What’s Really under the kilt

When you make the decision to purchase your very own kilt or give one as a present, it is something that has been thought about and maybe even been saved up for.  Buying a kilt is can be a special occasion for a lot of people.  It is traditionally made to measure, can be in your own family tartan, and is a completely hand sewn garment that will last a lifetime, maybe longer, as it can be passed down through the generations.  A lot of thought and money goes into this special purchase.

You may even think of it as a ‘work of art‘ made by a highly skilled individual and yes, you would be correct.

However, there is a dark and ugly side to this business that you, as the customer, do not see.  The highly skilled kiltmaker that spends between 16 – 20 working hours putting her/his heart and soul, sometimes blood lol, into your kilt is, in fact, working for less than the minimum wage.

How is this possible? I hear you ask, when you have just spent £500+ your kilt.

Is it the cloth?  Well the simple answer to that is   NO

The cloth costs between £90 – £190 depending on the tartan, to make matters worse you will be charged up to an extra £100 for the higher end of the cloth price on top of your kilt purchase.

A lot of retailers don’t actually realise the work that goes into a kilt, they seem to think it just magically appears.  It’s not as if the kiltmaker has to take this 8 yard piece of tartan and condense it into a, let’s say, 34” waist, whilst making sure the tartan is correct both in the front and shaped into the back, of course each pleat doesn’t have to be calculated into individual sizes and delicately sewn into shape to those exact measures.  Then we have the internal structure of the kilt, the work that is done to ensure the fit is perfect, just appears out of nowhere.  Ok yes, I am being a wee bit sarcastic here 😉

There is also the attitude of some people.  A retailer once said to me ‘why do you want to make kilts, you have brains’ mmmmmmmmm   so this is what the business side of the industry seem to think of us kiltmakers.  Little old ladies or wee lassies, without brains, apparently.  Sitting sewing for a wee bit of pocket money while their husband brings home the real money.

So, what does the kiltmaker get paid?  Well if they were getting minimum wage and it took 16 hours to make a kilt you could assume it would be £120, as this would be fair.  Although with it being a skilled trade you could also assume they would be earning more, but let’s not go there just now.  Here’s the bomb shell;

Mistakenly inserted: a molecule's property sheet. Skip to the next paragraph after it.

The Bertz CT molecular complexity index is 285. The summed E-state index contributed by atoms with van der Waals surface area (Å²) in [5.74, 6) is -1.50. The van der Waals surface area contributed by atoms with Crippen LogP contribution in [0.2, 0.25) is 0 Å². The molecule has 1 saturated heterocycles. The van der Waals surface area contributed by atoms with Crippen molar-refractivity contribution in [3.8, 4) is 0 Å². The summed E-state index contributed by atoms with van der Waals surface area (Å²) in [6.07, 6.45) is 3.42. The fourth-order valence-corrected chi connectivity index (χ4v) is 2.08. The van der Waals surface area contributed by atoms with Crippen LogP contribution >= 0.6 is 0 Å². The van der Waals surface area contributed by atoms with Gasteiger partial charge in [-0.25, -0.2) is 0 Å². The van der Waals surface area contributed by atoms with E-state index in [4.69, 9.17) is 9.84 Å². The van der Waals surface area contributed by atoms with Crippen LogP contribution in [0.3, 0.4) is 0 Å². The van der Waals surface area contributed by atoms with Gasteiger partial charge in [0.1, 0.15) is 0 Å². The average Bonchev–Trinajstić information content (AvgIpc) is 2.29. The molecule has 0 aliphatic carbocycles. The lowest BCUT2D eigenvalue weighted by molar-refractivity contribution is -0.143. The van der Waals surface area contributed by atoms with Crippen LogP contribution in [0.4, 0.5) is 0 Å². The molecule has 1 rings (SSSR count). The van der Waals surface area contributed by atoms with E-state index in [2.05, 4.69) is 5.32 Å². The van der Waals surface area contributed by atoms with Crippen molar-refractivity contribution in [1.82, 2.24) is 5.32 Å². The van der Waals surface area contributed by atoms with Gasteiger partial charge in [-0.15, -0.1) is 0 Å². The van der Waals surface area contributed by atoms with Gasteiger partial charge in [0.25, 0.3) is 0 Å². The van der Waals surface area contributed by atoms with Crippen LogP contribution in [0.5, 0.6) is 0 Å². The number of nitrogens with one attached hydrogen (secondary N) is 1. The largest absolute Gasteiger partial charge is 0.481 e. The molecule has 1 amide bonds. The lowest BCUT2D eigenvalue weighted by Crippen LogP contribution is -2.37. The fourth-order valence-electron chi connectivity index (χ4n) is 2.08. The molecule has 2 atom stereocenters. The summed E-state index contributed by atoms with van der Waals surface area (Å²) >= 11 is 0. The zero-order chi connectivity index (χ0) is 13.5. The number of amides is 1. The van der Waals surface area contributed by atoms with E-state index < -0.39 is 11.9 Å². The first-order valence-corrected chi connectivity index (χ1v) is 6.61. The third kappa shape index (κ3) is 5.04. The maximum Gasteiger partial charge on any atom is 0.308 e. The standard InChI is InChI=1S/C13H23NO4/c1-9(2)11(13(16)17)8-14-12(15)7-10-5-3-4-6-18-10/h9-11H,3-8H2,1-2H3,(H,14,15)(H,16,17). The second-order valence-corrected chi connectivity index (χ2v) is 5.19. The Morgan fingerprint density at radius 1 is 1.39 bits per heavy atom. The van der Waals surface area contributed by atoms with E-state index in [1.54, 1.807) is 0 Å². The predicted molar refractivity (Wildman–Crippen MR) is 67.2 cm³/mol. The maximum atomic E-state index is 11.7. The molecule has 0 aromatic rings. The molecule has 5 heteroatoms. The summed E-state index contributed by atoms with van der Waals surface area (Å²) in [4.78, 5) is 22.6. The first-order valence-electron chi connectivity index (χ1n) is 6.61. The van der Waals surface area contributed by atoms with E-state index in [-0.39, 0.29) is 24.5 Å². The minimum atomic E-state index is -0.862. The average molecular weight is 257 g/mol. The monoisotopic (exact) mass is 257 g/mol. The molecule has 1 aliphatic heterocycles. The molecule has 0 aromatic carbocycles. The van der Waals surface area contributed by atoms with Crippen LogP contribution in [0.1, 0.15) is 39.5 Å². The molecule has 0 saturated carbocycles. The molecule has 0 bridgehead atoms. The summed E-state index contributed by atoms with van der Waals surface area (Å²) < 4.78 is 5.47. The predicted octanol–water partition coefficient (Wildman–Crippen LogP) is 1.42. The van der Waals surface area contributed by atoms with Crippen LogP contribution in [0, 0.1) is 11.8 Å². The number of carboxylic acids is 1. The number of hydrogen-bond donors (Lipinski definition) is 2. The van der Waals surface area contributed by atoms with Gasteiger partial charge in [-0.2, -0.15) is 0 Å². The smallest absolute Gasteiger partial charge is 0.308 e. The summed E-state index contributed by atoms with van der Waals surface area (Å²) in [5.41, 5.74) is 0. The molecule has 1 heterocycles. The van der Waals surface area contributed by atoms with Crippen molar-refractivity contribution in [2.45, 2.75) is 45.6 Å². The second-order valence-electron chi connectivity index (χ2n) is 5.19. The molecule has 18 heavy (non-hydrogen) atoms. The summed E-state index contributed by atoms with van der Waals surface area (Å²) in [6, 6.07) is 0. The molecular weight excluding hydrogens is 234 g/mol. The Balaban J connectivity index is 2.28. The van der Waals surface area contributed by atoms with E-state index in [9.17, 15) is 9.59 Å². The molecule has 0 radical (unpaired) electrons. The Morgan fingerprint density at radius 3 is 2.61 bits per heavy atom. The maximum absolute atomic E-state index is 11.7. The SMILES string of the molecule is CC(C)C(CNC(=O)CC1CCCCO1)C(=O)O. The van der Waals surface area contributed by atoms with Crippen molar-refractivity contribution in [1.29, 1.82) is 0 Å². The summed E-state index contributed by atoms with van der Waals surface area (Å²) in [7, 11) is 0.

Kiltmakers are actually getting between £55 – £85 per kilt.

I’ll admit there are kiltmakers out there who have been making kilts for over 30 years and can make a kilt in a day without compromising the quality, but why should they still be earning just shy of minimum wage, surely, they should be charging a lot more with their years of experience.

It can be a lot easier today because we, as kiltmakers, can set up our own website or Facebook page and get our own kilt orders, whereas just 20 years ago we needed the retail outlets as much as they needed us.  But why, when it is now the retailers who need us more are we still putting up with this?

We need to empower our kiltmakers, let them know how skilled they are, even I’m guilty of saying the phrase ‘I’m just a kiltmaker’

The closest comparison I can see is a Savile Row Tailor, would they work for less than minimum wage, would they say ‘I’m just a Tailor’   NO.  So why do we?

What do we do?  A revolution……. A kiltmakers march down the Royal Mile, now that would be a sight, any recommendations on what we could shout? 😉   We could go down the ‘ethically made’ label route, something we really shouldn’t have to see in the western world.

There are a lot of questions in this blog and I admit I do not have the answers.  However, by letting you, the customer, know what is going on I hope that you will think about your kiltmaker the next time you are looking for a kilt, ask the retailer what they are paying, make sure they know what they’re talking about when it comes to actual making of the kilt and maybe with a little bit of education we can start the revolution.

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About Nikki Laird

I am a daft kilt maker who loves finding out about new interesting information about Scotland and work here at ScotClans

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